Why do some elites survive while others do not? How do certain institutions manage to preserve their importance in the face of crises, instability, and change? How does a democratic society legitimize elitist institutions? Combining the use of important social theories—particularly those of Mosca, Schumpeter, Tocqueville, and Pareto—with empirical analysis, Ezra Suleiman tries to answer these questions in his examination of the dominance and stability of France’s governing elites.
The author draws on original survey data, historical evidence, and specialized documentary sources. His three part discussion deals, first, with the state institutions that nurture the French elite; second, with the organization, legitimization, and adaptation of the elite and its institutions; and third, with some of the policy and political implications of France’s elitist system. In the final section of his book, he closely examines the relationship between elites in the public and private sectors.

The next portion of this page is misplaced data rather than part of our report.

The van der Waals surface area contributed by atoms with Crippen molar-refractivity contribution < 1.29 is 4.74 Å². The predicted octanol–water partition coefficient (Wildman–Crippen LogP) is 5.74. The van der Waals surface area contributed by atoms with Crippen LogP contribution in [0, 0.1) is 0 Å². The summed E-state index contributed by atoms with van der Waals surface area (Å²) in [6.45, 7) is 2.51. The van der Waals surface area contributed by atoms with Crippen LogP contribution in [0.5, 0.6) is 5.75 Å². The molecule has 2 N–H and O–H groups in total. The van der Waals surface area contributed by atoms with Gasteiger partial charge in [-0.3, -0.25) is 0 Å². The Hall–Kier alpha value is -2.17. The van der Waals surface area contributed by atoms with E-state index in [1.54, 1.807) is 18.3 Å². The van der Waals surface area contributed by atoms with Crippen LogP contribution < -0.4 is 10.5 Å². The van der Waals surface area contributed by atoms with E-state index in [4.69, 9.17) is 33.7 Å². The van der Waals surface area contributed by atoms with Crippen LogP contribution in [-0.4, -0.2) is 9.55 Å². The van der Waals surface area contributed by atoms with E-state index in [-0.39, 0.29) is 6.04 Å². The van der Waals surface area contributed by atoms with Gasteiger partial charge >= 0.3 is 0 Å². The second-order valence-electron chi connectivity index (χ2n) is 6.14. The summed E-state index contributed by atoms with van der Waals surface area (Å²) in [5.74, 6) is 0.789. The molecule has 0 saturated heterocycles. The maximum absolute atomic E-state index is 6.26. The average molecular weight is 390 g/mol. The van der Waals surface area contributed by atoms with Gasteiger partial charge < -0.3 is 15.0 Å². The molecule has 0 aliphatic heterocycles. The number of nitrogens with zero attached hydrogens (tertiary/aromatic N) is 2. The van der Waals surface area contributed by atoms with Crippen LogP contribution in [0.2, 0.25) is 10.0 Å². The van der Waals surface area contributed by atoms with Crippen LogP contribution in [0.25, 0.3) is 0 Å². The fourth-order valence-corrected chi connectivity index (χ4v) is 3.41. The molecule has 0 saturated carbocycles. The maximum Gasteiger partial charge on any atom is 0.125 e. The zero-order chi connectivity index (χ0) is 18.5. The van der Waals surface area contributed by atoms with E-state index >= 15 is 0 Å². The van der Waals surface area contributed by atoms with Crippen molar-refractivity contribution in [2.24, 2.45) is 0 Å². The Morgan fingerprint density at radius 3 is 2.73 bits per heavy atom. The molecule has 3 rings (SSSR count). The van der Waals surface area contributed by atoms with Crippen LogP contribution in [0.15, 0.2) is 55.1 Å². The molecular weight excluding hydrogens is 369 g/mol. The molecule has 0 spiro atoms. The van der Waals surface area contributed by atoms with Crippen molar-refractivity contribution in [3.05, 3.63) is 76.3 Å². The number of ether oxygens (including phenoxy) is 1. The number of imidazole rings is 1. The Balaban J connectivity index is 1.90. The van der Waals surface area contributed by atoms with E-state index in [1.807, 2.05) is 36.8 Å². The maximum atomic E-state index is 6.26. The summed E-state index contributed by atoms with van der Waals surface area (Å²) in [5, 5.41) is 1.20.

In his investigation of France’s “state-created” elites, Professor Suleiman shows the great importance of the grandes écoles in training and promoting the elites, and the grand corps in providing a base from which the elites launch themselves into extra-governmental careers. He also finds that the elites’ capacity to adapt to an evolving social, political, and economic environment is a major factor in their ability to survive.
Originally published in 1979.
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